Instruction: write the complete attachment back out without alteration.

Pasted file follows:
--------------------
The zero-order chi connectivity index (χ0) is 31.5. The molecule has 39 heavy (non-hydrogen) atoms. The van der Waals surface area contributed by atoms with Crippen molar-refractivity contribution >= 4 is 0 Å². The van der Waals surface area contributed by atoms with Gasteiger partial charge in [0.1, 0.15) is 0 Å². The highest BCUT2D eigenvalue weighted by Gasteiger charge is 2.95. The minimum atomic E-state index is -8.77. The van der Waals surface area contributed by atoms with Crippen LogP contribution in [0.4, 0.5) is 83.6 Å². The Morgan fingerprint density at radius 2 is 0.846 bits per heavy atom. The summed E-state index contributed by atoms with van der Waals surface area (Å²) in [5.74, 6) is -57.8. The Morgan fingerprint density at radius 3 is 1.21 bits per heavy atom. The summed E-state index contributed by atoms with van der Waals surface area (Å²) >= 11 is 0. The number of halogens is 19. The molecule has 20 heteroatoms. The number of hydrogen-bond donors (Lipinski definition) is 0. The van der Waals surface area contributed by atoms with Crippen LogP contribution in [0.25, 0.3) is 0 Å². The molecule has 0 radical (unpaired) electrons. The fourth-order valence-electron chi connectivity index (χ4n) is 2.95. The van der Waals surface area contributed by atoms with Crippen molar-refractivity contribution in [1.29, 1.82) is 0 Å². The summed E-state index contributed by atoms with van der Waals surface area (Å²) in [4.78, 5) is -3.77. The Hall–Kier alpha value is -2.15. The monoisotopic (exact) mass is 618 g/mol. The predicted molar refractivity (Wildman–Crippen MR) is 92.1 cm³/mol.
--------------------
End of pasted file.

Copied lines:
The zero-order chi connectivity index (χ0) is 31.5. The molecule has 39 heavy (non-hydrogen) atoms. The van der Waals surface area contributed by atoms with Crippen molar-refractivity contribution >= 4 is 0 Å². The van der Waals surface area contributed by atoms with Gasteiger partial charge in [0.1, 0.15) is 0 Å². The highest BCUT2D eigenvalue weighted by Gasteiger charge is 2.95. The minimum atomic E-state index is -8.77. The van der Waals surface area contributed by atoms with Crippen LogP contribution in [0.4, 0.5) is 83.6 Å². The Morgan fingerprint density at radius 2 is 0.846 bits per heavy atom. The summed E-state index contributed by atoms with van der Waals surface area (Å²) in [5.74, 6) is -57.8. The Morgan fingerprint density at radius 3 is 1.21 bits per heavy atom. The summed E-state index contributed by atoms with van der Waals surface area (Å²) >= 11 is 0. The number of halogens is 19. The molecule has 20 heteroatoms. The number of hydrogen-bond donors (Lipinski definition) is 0. The van der Waals surface area contributed by atoms with Crippen LogP contribution in [0.25, 0.3) is 0 Å². The molecule has 0 radical (unpaired) electrons. The fourth-order valence-electron chi connectivity index (χ4n) is 2.95. The van der Waals surface area contributed by atoms with Crippen molar-refractivity contribution in [1.29, 1.82) is 0 Å². The summed E-state index contributed by atoms with van der Waals surface area (Å²) in [4.78, 5) is -3.77. The Hall–Kier alpha value is -2.15. The monoisotopic (exact) mass is 618 g/mol. The predicted molar refractivity (Wildman–Crippen MR) is 92.1 cm³/mol.